Jimmy from Gainesville, FL:
Reports I am reading are stating that the Saints will most likely lose future draft picks due to the 'bounty scandal.' How does the NFL determine which teams will get more picks in those drafts/rounds, or does that particular year's draft just have less players selected in total than in prior years?
John: The Saints would just lose picks. Other teams would not gain picks.
James from Destin, FL:
Could you share how much does the first pick of the draft receive versus the No. 10 overall pick? I take it must be some sort of equation?
John: Cam Newton went No. 1 overall to Carolina last year and signed a four-year contract worth $22 million guaranteed. Blaine Gabbert went No. 10 to Jacksonville and signed a four-year contract worth $12 million guaranteed.
Steve from Jacksonville:
Do you see the possibility of a premier wide receiver such as Marques Colston shying away from the Jaguars because they have a developing QB in Blaine Gabbert?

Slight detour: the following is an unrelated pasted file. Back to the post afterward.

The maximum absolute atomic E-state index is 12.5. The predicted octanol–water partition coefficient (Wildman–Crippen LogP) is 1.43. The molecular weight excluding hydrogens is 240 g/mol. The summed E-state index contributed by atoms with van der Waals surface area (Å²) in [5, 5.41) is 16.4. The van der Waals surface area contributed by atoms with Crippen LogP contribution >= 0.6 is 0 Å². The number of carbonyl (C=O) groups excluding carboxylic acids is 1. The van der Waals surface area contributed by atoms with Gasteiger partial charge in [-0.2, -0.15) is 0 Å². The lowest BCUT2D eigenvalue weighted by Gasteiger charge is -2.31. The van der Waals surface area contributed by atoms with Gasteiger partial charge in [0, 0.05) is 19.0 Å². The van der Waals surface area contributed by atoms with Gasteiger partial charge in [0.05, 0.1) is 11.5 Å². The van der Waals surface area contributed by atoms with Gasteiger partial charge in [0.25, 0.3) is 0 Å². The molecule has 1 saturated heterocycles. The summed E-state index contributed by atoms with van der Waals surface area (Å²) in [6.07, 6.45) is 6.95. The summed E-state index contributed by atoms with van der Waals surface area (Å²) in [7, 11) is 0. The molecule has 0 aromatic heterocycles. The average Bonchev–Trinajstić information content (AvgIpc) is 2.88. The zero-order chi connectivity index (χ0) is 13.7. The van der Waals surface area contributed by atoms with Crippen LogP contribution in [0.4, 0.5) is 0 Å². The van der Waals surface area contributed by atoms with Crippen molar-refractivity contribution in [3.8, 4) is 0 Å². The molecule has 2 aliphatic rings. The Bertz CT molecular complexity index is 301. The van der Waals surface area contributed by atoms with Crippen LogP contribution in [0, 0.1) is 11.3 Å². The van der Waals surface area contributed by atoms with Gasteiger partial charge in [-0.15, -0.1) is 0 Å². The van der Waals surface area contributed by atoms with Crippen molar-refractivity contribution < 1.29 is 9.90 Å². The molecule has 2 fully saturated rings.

John: It'$ alway$ po$$ible, but there'$ $omething el$e that will be the overriding factor.
Michael from Kentwood, MI:
Looks like we are down to Colston, Jackson, Garcon, Douglas, and Wayne – do you think we will be able to land two of the five? If we don't, how much does that change where we might draft WR come April?
John: There's a chance. Of that group, it will be difficult to land two from the Colston, Jackson and Garcon group because all three likely will command $7 million a year or more, but a combination of one player on the level of Colston and another on the level of Douglas makes sense. As for how not landing two of those five will impact the draft, let's let the dust clear from free agency first.
James from Wilmington, NC: